Behind the medical mask : medical technology and medical power
Harvey, Janet, 1949- (1992) Behind the medical mask : medical technology and medical power. PhD thesis, University of Warwick.
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Official URL: http://webcat.warwick.ac.uk/record=b1417895~S1
This thesis explores the role of technology as a resource in the structure of medical domination of birth and death, stressing technology's pivotal position at the intersection of control and uncertainty. Based in Intensive Care and Obstetrics (between which the health status of patients diverges sharply), it notes the convergence of technology used and examines the contest for control within the labour process. This includes using technology to facilitate a 'standardized' birth or death; a more retrospectively defensible event. In general, the 'burden of proof' is concluded to lie with those wishing not to intervene rather than the reverse. Given the (cognitively male) biomedical model, mind-body dualism is an assumption embedded in medical technology: this is especially significant in childbirth, where it fractures the woman's ontological experience of giving birth. Its positivistic and pathological emphasis is associated with a reification of processes and a commodification of their 'solution': which becomes located in technology. It is argued that commodification in health provision will increase with the further application of market principles to the NHS. It is concluded that 'uncertainty', endemic to medicine and a possible challenge to control, is proactively manipulated and pressed into the service of medical domination. Technology is used to mask uncertainty and aid the medical profession's control of patients/relatives, and subordinate work groups. A technological fix may be viewed as the opposite to re-discovering societal dreams and myths, however, more paradoxically, it is concluded that dreams and myths have become attached to technology. Thus, the symbolic role of technology is: to provide hope of continued survival (or cure), the veiling of existential uncertainty and the offer of 'absolution' - should all efforts fail (a freedom from guilt in the assurance that "everything possible was tried"). Its 'heroic' project is viewed as an existentially 'masculine' health provision and 'feminized' health care is posited as an alternative.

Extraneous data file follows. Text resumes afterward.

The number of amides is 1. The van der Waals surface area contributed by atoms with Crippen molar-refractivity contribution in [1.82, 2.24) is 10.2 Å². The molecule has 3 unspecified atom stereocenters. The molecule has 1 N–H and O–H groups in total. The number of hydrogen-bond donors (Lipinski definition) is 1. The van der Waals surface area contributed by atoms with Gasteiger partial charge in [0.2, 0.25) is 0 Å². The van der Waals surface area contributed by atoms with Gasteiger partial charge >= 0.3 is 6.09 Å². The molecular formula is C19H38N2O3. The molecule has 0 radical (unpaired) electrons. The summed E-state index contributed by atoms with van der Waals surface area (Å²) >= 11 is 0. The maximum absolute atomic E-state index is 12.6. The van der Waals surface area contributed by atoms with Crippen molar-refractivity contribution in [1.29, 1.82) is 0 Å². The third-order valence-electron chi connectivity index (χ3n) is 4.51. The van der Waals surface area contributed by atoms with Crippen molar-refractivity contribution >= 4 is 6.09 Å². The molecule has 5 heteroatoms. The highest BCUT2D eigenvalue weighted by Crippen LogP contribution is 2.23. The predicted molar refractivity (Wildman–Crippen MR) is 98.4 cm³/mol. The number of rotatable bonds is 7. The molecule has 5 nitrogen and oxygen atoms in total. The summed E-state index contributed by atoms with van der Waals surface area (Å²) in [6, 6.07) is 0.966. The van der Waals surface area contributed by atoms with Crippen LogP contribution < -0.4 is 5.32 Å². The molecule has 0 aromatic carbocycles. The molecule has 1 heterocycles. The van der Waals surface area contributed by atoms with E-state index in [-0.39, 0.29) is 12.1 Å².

|Item Type:||Thesis or Dissertation (PhD)|
|Subjects:||R Medicine > R Medicine (General)|
|Library of Congress Subject Headings (LCSH):||Medical technology, Childbirth, Intensive care units|
|Institution:||University of Warwick|
|Theses Department:||Department of Sociology|
|Supervisor(s)/Advisor:||Burgess, Robert G. ; Annandale, Ellen|
|Sponsors:||Economic and Social Research Council (Great Britain) (ESRC)|
|Extent:||v, 312,  leaves|
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